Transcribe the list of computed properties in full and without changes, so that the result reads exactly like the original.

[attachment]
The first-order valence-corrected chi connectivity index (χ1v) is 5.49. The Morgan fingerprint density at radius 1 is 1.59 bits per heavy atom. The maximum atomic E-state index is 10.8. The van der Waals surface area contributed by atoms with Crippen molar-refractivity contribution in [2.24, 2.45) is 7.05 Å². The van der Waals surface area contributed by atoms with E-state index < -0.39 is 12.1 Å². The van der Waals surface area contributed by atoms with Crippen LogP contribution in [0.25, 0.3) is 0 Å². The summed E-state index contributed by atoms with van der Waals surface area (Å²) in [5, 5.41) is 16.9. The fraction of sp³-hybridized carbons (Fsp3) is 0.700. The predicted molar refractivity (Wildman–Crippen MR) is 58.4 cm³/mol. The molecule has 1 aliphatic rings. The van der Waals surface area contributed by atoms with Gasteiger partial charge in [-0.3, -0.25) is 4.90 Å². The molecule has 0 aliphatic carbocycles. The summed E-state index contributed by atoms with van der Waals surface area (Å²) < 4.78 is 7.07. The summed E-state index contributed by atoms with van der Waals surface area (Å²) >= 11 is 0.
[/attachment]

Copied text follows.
The first-order valence-corrected chi connectivity index (χ1v) is 5.49. The Morgan fingerprint density at radius 1 is 1.59 bits per heavy atom. The maximum atomic E-state index is 10.8. The van der Waals surface area contributed by atoms with Crippen molar-refractivity contribution in [2.24, 2.45) is 7.05 Å². The van der Waals surface area contributed by atoms with E-state index < -0.39 is 12.1 Å². The van der Waals surface area contributed by atoms with Crippen LogP contribution in [0.25, 0.3) is 0 Å². The summed E-state index contributed by atoms with van der Waals surface area (Å²) in [5, 5.41) is 16.9. The fraction of sp³-hybridized carbons (Fsp3) is 0.700. The predicted molar refractivity (Wildman–Crippen MR) is 58.4 cm³/mol. The molecule has 1 aliphatic rings. The van der Waals surface area contributed by atoms with Gasteiger partial charge in [-0.3, -0.25) is 4.90 Å². The molecule has 0 aliphatic carbocycles. The summed E-state index contributed by atoms with van der Waals surface area (Å²) < 4.78 is 7.07. The summed E-state index contributed by atoms with van der Waals surface area (Å²) >= 11 is 0.